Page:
Regional Overview of Ethiopia

Addis and Surroundings


Addis Ababa is the capital of Ethiopia, the country’s largest city, and site of the headquarters of the African Union. Highlights include Entoto Mountain on which stands the Palace of Menelik II, the National Museum, the Ethnographic Museum, Trinity Cathedral, St George Cathedral, Merkato and the Piazza.

Addis Ababa, or ‘new flower’ in Amharic, was founded in 1886 by Emperor Menekik II with the encouragement of his wife, the Empress Taitu Betul, and remains the centre of government today. The city was occupied by the Italians from 1936 until 1941. In 1963, Emperor Haile Selassie helped form the Organisation of African Unity, headquartered in Addis, which was dissolved in 2002 and replaced by the African Union. Entoto Mountain, the highest peak overlooking...(continue)



The historic north is home to what are arguably Ethiopia’s most popular sites. The legendary historic route includes Bahir Dar, Gondar, Axum, Lalibela and Gheralta. The region also includes Lake Tana, source of the Blue Nile, and the Simien Mountains, with Ethiopia’s highest peaks and most diverse wildlife.

Lake Tana, source of the Blue Nile, is the largest lake in Ethiopia and was formed by volcanic activity. In 2015, Lake Tana was designated a UNESCO Biosphere Reserve. The lake has distinctive fish species, about 70% of which are endemic, and numerous wetland birds including flotillas of great white pelicans. The islands and peninsulas of the lake are the sites of a number of 14th century monasteries, many of which might...(continue)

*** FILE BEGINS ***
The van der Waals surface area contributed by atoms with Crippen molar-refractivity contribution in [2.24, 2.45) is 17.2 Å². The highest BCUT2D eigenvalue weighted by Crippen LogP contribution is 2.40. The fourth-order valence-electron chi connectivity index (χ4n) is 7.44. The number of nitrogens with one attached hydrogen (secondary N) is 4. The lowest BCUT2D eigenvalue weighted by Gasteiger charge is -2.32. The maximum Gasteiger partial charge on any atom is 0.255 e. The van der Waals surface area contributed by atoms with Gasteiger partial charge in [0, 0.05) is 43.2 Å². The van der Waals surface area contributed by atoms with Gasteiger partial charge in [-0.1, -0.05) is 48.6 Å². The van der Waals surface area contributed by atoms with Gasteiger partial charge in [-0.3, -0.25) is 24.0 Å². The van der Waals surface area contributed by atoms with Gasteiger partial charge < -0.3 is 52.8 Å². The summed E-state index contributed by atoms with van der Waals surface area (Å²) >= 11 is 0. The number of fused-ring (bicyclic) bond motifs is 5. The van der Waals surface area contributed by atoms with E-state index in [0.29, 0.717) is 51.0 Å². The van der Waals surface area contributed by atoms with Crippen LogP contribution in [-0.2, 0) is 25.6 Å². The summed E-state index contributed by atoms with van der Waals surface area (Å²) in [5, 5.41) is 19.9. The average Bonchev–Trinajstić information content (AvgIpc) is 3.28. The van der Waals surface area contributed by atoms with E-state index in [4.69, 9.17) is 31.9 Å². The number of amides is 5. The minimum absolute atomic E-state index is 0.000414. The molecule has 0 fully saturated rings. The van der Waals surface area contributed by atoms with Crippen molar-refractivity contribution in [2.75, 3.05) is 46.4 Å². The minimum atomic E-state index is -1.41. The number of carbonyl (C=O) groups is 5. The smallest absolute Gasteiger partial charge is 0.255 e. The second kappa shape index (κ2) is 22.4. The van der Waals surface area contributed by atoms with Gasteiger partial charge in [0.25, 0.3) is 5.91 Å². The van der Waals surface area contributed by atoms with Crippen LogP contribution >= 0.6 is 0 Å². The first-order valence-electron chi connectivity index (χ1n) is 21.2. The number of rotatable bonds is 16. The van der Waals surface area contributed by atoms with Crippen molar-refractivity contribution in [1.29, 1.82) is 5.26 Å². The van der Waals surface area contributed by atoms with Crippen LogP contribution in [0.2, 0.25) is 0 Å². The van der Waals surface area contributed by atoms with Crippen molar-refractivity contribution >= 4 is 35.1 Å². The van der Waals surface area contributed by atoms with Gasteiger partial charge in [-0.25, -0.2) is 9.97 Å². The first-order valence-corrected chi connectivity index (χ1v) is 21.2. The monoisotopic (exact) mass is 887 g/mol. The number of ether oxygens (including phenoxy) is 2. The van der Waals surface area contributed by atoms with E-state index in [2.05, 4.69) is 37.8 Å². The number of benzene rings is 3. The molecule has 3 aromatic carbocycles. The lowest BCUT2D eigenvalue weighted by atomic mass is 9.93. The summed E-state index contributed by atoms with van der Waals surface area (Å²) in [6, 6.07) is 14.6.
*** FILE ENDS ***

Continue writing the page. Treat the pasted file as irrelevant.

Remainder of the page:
This remote and remarkable region includes the scalding and volcanically active Danakil Depression, with colourful bubbling sulphur, desiccated salt lakes and the live Erte Ale volcano. Also in the region is Awash National Park and the Islamic walled city of Harar.

Afar Region, stretching towards the borders with Eritrea, Djibouti and Somalia, has a desolate and hostile frontier feeling; its nomadic people, known for being hardy and tough, move with their camels through bleak desert, stopping occasionally in one of the simple settlements dotting the region. The Danakil Depression, at 116m below sea level, is one of the lowest places in the world, and its temperatures, frequently over 50°C, have the...(continue)



Ethiopia’s south is perhaps best known for the tribes who dwell here, particularly around the Omo Valley, who live according to their traditional customs. The region is also known for the Bale Mountains National Park, and for the chain of lakes that stud the Rift Valley.

Visiting the tribes of the Omo Valley can feel like stepping back in time. The villages appear to have changed little in centuries, and the way of life of the people is much as it has been throughout time. Possibly the most well-known tribe are the Mursi, who’s population is around 8,000. Famous for inserting plates into their lower lips, the Mursi women also adorn themselves with intricate headdresses and...(continue)